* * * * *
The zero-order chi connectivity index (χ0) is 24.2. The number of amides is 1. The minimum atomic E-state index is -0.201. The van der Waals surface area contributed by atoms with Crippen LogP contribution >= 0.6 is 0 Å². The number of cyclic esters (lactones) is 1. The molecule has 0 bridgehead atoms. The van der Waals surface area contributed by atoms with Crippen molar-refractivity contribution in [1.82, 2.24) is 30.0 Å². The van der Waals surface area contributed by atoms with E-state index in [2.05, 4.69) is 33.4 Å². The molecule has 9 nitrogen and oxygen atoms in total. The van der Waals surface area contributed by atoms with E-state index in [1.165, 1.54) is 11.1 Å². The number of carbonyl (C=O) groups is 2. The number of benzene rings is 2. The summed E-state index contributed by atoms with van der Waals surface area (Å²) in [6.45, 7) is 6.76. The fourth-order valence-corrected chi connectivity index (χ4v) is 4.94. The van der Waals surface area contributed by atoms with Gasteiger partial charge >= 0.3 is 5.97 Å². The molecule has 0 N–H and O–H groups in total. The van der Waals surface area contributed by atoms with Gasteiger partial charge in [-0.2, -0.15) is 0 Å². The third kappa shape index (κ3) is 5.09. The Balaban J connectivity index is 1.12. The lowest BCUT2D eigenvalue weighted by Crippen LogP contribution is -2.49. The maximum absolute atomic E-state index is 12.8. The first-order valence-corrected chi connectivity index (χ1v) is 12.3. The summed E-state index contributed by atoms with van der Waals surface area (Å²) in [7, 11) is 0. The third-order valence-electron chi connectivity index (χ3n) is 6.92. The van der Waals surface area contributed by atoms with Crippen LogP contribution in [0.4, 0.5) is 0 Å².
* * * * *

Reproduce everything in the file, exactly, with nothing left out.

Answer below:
The zero-order chi connectivity index (χ0) is 24.2. The number of amides is 1. The minimum atomic E-state index is -0.201. The van der Waals surface area contributed by atoms with Crippen LogP contribution >= 0.6 is 0 Å². The number of cyclic esters (lactones) is 1. The molecule has 0 bridgehead atoms. The van der Waals surface area contributed by atoms with Crippen molar-refractivity contribution in [1.82, 2.24) is 30.0 Å². The van der Waals surface area contributed by atoms with E-state index in [2.05, 4.69) is 33.4 Å². The molecule has 9 nitrogen and oxygen atoms in total. The van der Waals surface area contributed by atoms with E-state index in [1.165, 1.54) is 11.1 Å². The number of carbonyl (C=O) groups is 2. The number of benzene rings is 2. The summed E-state index contributed by atoms with van der Waals surface area (Å²) in [6.45, 7) is 6.76. The fourth-order valence-corrected chi connectivity index (χ4v) is 4.94. The van der Waals surface area contributed by atoms with Gasteiger partial charge >= 0.3 is 5.97 Å². The molecule has 0 N–H and O–H groups in total. The van der Waals surface area contributed by atoms with Gasteiger partial charge in [-0.2, -0.15) is 0 Å². The third kappa shape index (κ3) is 5.09. The Balaban J connectivity index is 1.12. The lowest BCUT2D eigenvalue weighted by Crippen LogP contribution is -2.49. The maximum absolute atomic E-state index is 12.8. The first-order valence-corrected chi connectivity index (χ1v) is 12.3. The summed E-state index contributed by atoms with van der Waals surface area (Å²) in [7, 11) is 0. The third-order valence-electron chi connectivity index (χ3n) is 6.92. The van der Waals surface area contributed by atoms with Crippen LogP contribution in [0.4, 0.5) is 0 Å².